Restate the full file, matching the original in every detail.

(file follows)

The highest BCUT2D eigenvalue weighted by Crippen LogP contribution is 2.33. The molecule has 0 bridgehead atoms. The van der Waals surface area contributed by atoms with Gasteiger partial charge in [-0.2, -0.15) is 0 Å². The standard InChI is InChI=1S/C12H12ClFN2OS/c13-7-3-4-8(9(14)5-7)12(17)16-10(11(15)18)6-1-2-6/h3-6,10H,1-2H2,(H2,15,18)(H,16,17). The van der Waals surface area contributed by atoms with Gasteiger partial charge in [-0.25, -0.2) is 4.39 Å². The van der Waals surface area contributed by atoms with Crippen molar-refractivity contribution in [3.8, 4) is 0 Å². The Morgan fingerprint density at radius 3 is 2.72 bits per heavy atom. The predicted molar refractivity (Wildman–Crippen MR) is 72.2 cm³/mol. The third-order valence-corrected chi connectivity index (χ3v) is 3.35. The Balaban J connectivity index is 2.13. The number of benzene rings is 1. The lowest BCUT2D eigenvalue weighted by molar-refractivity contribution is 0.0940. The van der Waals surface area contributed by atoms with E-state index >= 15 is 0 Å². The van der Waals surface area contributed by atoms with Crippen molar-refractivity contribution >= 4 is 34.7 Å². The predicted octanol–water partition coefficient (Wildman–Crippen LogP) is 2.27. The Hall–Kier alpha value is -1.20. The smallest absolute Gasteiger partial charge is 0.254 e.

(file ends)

The highest BCUT2D eigenvalue weighted by Crippen LogP contribution is 2.33. The molecule has 0 bridgehead atoms. The van der Waals surface area contributed by atoms with Gasteiger partial charge in [-0.2, -0.15) is 0 Å². The standard InChI is InChI=1S/C12H12ClFN2OS/c13-7-3-4-8(9(14)5-7)12(17)16-10(11(15)18)6-1-2-6/h3-6,10H,1-2H2,(H2,15,18)(H,16,17). The van der Waals surface area contributed by atoms with Gasteiger partial charge in [-0.25, -0.2) is 4.39 Å². The van der Waals surface area contributed by atoms with Crippen molar-refractivity contribution in [3.8, 4) is 0 Å². The Morgan fingerprint density at radius 3 is 2.72 bits per heavy atom. The predicted molar refractivity (Wildman–Crippen MR) is 72.2 cm³/mol. The third-order valence-corrected chi connectivity index (χ3v) is 3.35. The Balaban J connectivity index is 2.13. The number of benzene rings is 1. The lowest BCUT2D eigenvalue weighted by molar-refractivity contribution is 0.0940. The van der Waals surface area contributed by atoms with E-state index >= 15 is 0 Å². The van der Waals surface area contributed by atoms with Crippen molar-refractivity contribution >= 4 is 34.7 Å². The predicted octanol–water partition coefficient (Wildman–Crippen LogP) is 2.27. The Hall–Kier alpha value is -1.20. The smallest absolute Gasteiger partial charge is 0.254 e.